Renu's Week

Sunday, June 20, 2010

Report of 20 June 2010

Hello from the Carmel library -

Books, books, books - free. Such therapy.

Happy Father's Day to all! This year, more than ever, I am aware of the contributions a father makes, and I hope all the phenomenal fathers on this reading list have a great day. I talked to the 2 fathers in my life - Scott and my father - and wished them. FD is not celebrated in India, and my father thanked me for the wishes. Naren and Navin had made Scott breakfast, his present having to be left behind here ("My presents are here in Chennai," said Scott), and Scott said he had enjoyed the day, which I was happy about. Naren reached home safely, sans "Random Security Checks," and I am relieved. There was a time when air travel was not the worrisome mess it is now.

Naren got safely off the ground at O'Hare - several pounds lighter as his baggage was overweight with candy and deos and junk that all of us had bought. So things had to be unloaded into the trash bags that I had taken along, and I brought them back with me. As I waited for Naren's flight to take off, I told a young lady that I had sat next to that I was not normally embarrassed by much, but having to wheel a cart around with 2 trash bags on it was truly a new, somewhat awkward experience.

I am now at the warm and loving home of Kris Rea and Gabe Soukup, and their daughters Isabella and Rosalia. My father was a bit concerned at the new location, asking if this was by choice or whether I'd been deported by the Tabers. :). It is by choice, wanting to spread out the pain of being a houseguest over several households. Naren and I had stopped by this house on Tuesday, to drop off some of my things, and Naren enjoyed the time he spent with the little girls. He talked of little else on the ride back. The home and people are truly lovely. There are more trees in the Rea-Soukup backyard than our entire Chennai street, and I have spent every evening sitting out, reading. It is beautiful, and relaxing.

The practice got busier, to my delight. It is nice to be busy, the day flies by, and we have taken care of many. The support staff at the clinic vary their pace of work accordingly and are customarily efficient, which is wonderful, and I appreciated "being run" by someone who put the patients in quickly, so that I could then do my job. One of our colleagues has been away in China to adopt a baby girl, and we have seen his patients, which has added to the nice busy-ness. One of the patients had called in saying her blood sugar was 47, she had been nauseated and unable to eat anything to get her sugar up; I did not want to field this issue by phone and asked that the lady be brought in for an appointment. I saw her on Friday: she was pale and pukey. I went through a very detailed history, saw that she'd had prior stomach surgeries, and asked for a cat scan (CT). It showed that she might have a partial bowel obstruction, and I have referred her to a surgeon. I phoned her soon after the CT results came, shared them, and asked how she was: she had been following my suggestion of small,bland meals, and the crackers and Sprite were staying down for the time being. I was pleased. The appointment with the surgeon is for tomorrow, and I hope the lady does well.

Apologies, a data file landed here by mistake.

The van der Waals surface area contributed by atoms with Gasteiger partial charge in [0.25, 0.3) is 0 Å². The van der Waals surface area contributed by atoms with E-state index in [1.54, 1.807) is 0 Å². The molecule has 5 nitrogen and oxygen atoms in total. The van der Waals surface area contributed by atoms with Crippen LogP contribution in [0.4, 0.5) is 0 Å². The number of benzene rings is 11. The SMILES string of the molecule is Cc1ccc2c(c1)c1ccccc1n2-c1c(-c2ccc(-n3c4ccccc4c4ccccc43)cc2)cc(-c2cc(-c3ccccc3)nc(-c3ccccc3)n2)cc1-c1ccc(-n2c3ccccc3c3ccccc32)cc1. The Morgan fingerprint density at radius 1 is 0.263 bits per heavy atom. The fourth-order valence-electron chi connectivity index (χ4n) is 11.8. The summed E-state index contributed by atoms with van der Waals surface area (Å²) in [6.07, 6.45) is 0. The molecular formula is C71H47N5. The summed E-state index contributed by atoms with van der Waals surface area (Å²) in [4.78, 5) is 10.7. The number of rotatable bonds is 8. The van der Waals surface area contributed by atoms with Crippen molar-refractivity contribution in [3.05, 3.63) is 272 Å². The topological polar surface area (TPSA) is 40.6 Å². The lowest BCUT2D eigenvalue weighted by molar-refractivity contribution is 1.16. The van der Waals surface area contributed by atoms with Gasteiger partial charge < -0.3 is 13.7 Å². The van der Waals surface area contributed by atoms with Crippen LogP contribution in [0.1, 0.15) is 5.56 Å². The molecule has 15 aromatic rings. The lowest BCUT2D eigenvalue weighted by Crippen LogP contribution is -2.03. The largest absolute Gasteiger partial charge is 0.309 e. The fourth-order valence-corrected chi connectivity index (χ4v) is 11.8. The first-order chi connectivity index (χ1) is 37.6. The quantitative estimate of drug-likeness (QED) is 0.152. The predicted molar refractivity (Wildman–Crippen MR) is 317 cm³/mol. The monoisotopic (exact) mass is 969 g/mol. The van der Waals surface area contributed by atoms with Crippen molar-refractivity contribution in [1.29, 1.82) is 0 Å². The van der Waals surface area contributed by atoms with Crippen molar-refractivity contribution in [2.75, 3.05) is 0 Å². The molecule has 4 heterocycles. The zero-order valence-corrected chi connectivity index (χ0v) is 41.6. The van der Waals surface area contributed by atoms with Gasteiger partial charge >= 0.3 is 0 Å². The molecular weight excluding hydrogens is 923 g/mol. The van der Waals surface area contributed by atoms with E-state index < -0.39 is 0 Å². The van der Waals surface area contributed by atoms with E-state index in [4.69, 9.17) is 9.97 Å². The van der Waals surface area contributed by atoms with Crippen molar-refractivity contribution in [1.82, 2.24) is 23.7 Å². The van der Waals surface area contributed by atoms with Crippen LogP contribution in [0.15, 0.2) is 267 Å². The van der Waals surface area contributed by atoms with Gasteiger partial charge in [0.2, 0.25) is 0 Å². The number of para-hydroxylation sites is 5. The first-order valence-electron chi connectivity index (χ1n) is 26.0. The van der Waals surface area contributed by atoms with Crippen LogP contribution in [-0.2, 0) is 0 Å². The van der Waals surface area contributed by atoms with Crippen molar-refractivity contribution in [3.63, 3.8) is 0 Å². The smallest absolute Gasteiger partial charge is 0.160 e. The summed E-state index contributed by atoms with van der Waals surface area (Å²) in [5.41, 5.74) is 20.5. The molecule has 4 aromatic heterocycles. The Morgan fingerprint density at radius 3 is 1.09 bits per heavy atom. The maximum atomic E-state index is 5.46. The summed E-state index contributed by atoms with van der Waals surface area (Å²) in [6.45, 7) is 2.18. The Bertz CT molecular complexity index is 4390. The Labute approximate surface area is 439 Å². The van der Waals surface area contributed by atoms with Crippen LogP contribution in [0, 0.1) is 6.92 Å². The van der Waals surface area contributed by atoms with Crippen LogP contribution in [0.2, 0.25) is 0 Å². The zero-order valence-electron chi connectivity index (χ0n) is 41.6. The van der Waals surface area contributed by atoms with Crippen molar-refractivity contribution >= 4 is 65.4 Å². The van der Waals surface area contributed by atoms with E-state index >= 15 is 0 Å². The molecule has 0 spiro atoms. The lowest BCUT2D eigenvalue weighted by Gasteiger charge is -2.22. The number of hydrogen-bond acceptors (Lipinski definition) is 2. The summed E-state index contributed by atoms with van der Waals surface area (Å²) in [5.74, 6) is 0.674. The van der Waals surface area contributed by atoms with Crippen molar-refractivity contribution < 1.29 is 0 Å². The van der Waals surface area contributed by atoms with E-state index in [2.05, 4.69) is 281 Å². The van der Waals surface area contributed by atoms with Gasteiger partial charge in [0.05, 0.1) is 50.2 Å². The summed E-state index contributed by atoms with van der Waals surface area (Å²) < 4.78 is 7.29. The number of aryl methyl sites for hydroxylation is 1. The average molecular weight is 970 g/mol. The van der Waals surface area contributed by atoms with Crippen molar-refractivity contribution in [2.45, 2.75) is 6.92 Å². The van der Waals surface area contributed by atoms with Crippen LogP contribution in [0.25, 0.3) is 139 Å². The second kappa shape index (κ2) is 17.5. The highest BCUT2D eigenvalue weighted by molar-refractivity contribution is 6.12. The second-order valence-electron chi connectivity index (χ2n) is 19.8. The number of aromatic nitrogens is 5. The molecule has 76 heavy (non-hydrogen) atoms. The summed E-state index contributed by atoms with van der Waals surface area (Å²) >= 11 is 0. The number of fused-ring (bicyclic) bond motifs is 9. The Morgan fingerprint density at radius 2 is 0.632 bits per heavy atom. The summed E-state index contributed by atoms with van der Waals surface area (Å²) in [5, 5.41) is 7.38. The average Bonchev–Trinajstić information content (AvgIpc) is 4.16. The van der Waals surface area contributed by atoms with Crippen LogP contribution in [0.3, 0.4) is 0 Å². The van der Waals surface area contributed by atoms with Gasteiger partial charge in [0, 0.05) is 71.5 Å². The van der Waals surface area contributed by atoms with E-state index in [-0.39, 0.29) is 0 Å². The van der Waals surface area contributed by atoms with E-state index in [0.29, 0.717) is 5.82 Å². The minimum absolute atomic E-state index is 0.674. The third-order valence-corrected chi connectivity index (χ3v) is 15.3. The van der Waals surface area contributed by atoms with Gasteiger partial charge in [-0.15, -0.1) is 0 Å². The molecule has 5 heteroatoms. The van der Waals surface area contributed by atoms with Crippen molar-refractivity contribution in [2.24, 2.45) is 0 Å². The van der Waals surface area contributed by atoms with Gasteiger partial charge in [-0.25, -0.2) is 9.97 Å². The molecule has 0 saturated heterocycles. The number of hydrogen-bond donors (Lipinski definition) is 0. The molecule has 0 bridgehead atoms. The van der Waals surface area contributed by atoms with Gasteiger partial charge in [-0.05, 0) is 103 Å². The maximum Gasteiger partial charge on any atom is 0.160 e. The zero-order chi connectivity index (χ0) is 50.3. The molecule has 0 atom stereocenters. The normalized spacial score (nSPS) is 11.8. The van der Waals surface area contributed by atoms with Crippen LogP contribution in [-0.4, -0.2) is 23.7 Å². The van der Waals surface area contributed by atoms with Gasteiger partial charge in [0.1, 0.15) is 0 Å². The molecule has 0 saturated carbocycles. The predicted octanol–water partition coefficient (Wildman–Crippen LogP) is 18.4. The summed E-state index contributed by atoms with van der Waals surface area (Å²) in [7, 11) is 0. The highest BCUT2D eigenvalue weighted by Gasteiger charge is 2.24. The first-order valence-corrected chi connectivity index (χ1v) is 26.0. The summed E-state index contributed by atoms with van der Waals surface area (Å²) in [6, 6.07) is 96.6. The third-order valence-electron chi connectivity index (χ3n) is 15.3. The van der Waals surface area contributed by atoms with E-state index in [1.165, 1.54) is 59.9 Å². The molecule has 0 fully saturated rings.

It is nice to work in a country where I can order a CT scan without worrying about its effect on wallets.

Naren and I finished some last-minute shopping before he left, and ate some junk food. We talked for a while over the meal. The boys are very opinionated (where do they get that?!), and I enjoy their opinions immensely. At one time, when we had to discipline one of them in India, he said, "I understand why you have to do this, but I don't like it." Naren and I saw "Harry Brown," the story of a vigilante, and I found it well-acted but unrealistic; Naren then mentioned a similar movie in Hindi, "A Wednesday," which was very slickly done and was completely believable. So we discussed that, and other things, and then it was time to return to the friendly Taber home (where we were until Naren returned to India), and watch the basketball game. The rats Celtics lost to the Lakers, and I was disappointed with that outcome.

My sister, Anu, was in the U.S. last week for some important meetings. She is a researcher of considerable caliber, and is in trials with Johns Hopkins, and researchers in the U.K. and other countries. We did not manage to meet, or speak on the phone, but caught up over email. She hoped that I did not miss my family too much. There was a very needy email from Chennai right around the time Naren left: it was something that could have been handled easily right in Chennai, but for some reason, I was roped in. Tell the wife and mother, she'll handle it. Que? Enna? Quoi? Entha? No, no, no - wife and mother is elsewhere, taking care of her own affairs and patients, and other capable individuals can handle the Chennai issue. As always, the cosmos righted itself, and I was soothed that I had really no occasion to miss the family too much. Let the workouts begin, let the movie-watching and eating vats of fruit continue, let the business of catching up with U.S. friends start. In a couple of months, all of us (Weisses) will feel the need for each other and then mindsets will change.

Unw -



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